A senior al Qaeda operative who served as an aide to al Qaeda’s external operations chief was killed in a drone strike last week, according to US officials. The report has not been confirmed.
Aslam Awan, a deputy to the leader of al Qaeda’s external operations network, was killed in the Jan. 11 airstrike in Miramshah, the main town in Pakistan’s Taliban-controlled tribal agency of North Waziristan, US officials told Reuters. The external operations network is a branch of al Qaeda’s military council that is tasked with striking in the US, Europe, and areas outside of South Asia.
Awan is a Pakistani citizen who is also known as Abdullah Khorasani, US officials told Reuters. He is from Abbottabad, the same Pakistani city where Osama bin Laden was killed in May 2011 by US special operations forces. US officials did not disclose why they believe Awan was killed, and al Qaeda has not released a statement confirming his death.
The Jan. 11 strike targeted a compound on the outskirts of Miramshah; four “militants,” including three “Arabs,” were said to have been killed in the strike. The identity of the Arabs has not been disclosed. That strike ended a 55-day-long pause, the longest lull in strikes since the US ramped up attacks in Pakistan’s tribal areas in August 2008.
The drone strikes had been put on hold after a clash between US and Pakistani forces along the Afghan border resulted in the deaths of 24 Pakistani troops. US officials told The Long War Journal on Dec. 12, however, that they would strike if a top-level al Qaeda leader was spotted.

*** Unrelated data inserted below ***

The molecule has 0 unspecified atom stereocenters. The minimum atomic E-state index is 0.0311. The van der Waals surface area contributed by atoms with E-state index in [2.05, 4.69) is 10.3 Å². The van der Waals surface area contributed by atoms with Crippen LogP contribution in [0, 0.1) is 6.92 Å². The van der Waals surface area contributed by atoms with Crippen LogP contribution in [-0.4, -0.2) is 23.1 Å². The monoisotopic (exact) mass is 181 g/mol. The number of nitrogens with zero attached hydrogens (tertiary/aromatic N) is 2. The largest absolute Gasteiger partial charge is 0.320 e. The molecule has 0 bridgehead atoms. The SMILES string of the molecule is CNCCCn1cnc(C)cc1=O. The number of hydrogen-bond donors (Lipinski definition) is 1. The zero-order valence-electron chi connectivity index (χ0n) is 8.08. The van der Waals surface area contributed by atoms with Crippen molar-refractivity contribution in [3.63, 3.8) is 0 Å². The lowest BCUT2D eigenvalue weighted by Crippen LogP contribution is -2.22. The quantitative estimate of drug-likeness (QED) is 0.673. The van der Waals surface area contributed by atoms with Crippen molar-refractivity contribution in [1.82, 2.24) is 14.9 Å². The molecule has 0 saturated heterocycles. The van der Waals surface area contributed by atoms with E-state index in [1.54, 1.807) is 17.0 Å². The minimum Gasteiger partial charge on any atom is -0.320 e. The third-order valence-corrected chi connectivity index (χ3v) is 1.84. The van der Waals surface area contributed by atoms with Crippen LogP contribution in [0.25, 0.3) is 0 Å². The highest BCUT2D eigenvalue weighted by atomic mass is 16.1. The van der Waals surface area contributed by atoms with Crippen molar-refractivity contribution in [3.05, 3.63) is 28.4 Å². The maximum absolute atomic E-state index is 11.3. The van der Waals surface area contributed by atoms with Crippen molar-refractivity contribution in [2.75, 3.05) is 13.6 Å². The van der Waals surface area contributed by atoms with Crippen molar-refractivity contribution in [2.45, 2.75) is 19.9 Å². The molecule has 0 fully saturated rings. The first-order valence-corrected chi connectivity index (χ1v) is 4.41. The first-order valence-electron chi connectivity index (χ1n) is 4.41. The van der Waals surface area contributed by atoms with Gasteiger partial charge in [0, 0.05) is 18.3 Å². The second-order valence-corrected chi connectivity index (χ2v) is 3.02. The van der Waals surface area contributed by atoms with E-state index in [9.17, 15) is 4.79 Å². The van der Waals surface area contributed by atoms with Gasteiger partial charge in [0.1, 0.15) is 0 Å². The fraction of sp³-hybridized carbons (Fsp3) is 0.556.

The Jan. 11 strike was followed by another on Jan. 12, also near Miramshah, in which six more “militants,” including “foreigners,” a term used to describe Arab members of al Qaeda and Central Asian terrorists, were thought to have been killed. Pakistani intelligence officials said that Hakeemullah Mehsud, the leader of Movement of the Taliban in Pakistan, was killed in that strike, but offered little evidence to back up the claim. The Taliban have denied the reports.
Reuters said Awan was “a significant figure” in what US officials described as “the remaining core leadership of al Qaeda” based in Pakistan’s tribal areas. Awan’s boss, the external operations chief, has not been named but is said to be known by the CIA.
US officials have previously claimed that only two significant al Qaeda leaders – Ayman al Zawahiri, the emir, and Abu Yahya al Libi, a top leader – remain in Pakistan. But US intelligence officials who have spoken to The Long War Journal have said this analysis is deeply flawed, as al Qaeda has leveraged members of allied terror groups to fill leadership positions, and the terror group operates throughout Pakistan, not just in the tribal areas of North and South Waziristan where the drones are active.
Are you a dedicated reader of FDD's Long War Journal? Has our research benefitted you or your team over the years? Support our independent reporting and analysis today by considering a one-time or monthly donation. Thanks for reading! You can make a tax-deductible donation here.